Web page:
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What changes to pricing guidelines mean for drugs in Canada

February 10, 2022
Charles River Associates Yellow Pill Production Line

In this article originally published in European Pharmaceutical Manufacturer Ashley Fraser and Clara Zacharko look at what revised guidelines to the Patented Medicine Prices Review Board mean for drug pricing in Canada.

After multiple delays, the PMPRB (Patented Medicine Prices Review Board) is expected to implement revised guidelines within 2022, which include an update to the reference basket of international price comparator countries. These changes are likely to drive a significant reduction in the list price ceiling for new medicines launching in Canada, affecting existing pricing and access decision-making processes and decreasing manufacturer willingness to invest in the Canadian market.

PMPRB: Overview of key changes

The PMPRB regulates the ceiling prices of patented medicines sold in Canada and reports on pricing trends in the pharmaceutical industry. It has a statutory mandate to protect Canadians from excessive medicine prices. After multiple delays, revised guidelines governing the process by which the PMPRB assesses whether a patented medicine is priced excessively are expected to come into effect within 2022. The most significant changes in the guidelines include:

Update to the reference basket of international price comparator countries from “PMPRB7 (France, Germany, Italy, Sweden, Switzerland, the United Kingdom and the United States) to “PMPRB11” (Australia, Belgium, France, Germany, Italy, Japan, the Netherlands, Norway, Spain, Sweden, and the United Kingdom)

For certain new medicines, consideration of pharmacoeconomic value in Canada, including cost per quality-adjusted life year (QALY), size of market across players, and annual per-patient cost in relation to per-capita GDP.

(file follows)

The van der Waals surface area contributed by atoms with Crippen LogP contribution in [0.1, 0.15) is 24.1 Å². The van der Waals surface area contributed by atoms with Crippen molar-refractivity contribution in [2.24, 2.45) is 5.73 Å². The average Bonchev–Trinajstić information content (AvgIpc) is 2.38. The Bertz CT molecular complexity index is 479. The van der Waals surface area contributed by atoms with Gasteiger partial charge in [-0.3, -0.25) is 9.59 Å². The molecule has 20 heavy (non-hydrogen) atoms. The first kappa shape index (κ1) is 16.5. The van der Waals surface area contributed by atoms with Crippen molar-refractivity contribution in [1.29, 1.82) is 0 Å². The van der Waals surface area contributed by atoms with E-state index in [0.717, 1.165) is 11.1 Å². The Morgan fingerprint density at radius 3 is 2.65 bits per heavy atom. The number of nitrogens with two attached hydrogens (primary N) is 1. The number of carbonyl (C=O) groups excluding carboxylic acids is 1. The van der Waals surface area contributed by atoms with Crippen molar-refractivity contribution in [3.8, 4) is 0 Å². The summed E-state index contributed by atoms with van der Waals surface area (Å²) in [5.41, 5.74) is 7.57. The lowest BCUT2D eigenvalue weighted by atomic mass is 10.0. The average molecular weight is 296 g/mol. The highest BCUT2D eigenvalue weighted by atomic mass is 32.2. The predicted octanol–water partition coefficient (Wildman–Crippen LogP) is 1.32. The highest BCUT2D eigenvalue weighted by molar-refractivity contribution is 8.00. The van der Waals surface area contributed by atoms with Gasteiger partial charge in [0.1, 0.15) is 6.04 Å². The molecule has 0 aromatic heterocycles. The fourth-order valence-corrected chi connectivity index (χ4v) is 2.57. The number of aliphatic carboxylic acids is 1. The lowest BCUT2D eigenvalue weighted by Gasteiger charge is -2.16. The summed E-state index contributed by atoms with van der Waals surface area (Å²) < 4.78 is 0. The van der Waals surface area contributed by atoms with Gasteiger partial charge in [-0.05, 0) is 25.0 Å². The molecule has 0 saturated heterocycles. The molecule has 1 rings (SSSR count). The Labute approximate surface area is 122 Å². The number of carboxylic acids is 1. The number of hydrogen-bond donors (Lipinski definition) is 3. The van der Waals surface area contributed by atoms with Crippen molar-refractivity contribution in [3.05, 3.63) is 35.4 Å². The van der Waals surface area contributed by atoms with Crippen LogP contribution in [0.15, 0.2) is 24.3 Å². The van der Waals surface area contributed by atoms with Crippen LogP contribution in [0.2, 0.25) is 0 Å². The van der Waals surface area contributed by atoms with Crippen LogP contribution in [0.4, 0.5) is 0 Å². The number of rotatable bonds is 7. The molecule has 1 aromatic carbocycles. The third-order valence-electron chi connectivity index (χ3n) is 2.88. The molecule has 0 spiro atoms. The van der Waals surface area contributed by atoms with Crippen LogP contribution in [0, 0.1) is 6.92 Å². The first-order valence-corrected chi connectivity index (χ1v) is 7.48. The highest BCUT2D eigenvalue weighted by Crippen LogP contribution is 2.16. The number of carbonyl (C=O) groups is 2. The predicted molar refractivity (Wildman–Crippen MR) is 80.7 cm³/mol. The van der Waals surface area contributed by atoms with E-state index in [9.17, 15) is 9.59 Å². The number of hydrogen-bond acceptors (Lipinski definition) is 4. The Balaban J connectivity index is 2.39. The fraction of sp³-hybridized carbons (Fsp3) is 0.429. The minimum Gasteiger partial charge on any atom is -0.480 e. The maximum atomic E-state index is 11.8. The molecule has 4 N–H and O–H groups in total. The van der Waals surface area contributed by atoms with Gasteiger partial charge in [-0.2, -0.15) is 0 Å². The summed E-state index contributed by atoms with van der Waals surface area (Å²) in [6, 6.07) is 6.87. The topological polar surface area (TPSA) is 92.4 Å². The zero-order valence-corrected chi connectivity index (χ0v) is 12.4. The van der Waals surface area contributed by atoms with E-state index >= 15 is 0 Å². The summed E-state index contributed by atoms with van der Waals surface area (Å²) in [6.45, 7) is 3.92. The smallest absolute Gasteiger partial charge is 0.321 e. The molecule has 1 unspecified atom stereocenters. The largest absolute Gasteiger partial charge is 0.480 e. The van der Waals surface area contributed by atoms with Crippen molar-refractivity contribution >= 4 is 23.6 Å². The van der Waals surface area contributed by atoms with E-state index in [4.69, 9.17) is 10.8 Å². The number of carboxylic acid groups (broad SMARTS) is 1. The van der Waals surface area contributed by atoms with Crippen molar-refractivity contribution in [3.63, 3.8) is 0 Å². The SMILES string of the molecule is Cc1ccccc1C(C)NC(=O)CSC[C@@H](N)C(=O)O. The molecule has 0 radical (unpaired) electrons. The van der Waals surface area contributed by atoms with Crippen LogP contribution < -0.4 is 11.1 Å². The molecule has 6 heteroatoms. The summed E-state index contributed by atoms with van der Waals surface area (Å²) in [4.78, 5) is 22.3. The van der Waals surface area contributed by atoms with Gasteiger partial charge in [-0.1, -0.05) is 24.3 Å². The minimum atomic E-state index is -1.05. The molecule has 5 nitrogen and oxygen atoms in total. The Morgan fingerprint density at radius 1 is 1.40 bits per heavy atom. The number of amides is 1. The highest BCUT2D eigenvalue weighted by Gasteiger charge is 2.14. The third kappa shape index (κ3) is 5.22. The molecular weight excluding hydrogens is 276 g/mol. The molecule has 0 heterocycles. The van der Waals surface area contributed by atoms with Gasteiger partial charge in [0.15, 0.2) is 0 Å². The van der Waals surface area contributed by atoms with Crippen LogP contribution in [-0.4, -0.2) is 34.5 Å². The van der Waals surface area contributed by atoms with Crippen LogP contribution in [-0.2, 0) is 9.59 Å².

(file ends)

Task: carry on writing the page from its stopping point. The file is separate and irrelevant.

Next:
Under the new guidelines, the list price ceiling for new medicines will be set using the median list price of the PMPRB11. New medicines classified as “Category I” (treatment cost >150% GDP per capita or Canadian sales >$50M) could also be subject to a “maximum rebated price”, in circumstances where they fail to comply with the median list price ceiling from PMPRB11 and a further investigation is triggered. The maximum rebated price will be in part based on a pharmacoeconomic value assessment determining cost / QALY. This data will likely be sourced from the national health technology assessment agency (HTA), Canadian Agency for Drugs and Technologies in Health (CADTH) and the Quebec-specific HTA, Institut national d’excellence en santé et services sociaux (INESSS) reviews. Depending on cost / QALY, a 20-50% reduction off the maximum list price will be applied.

List price ceiling for existing medicines (grandfathered, line extensions) will be set using the lower of the highest list price from the PMPRB11 or ceiling price from the previous PMPRB guidelines. For gap medicines (filed on or after August 21, 2019 and first sold prior to July 1, 2021), the list price ceiling will be set using the lower of the median list price from the PMPRB11 or ceiling price under the previous PMPRB guidelines.

Click here to read more at European Pharmaceutical Manufacturer.

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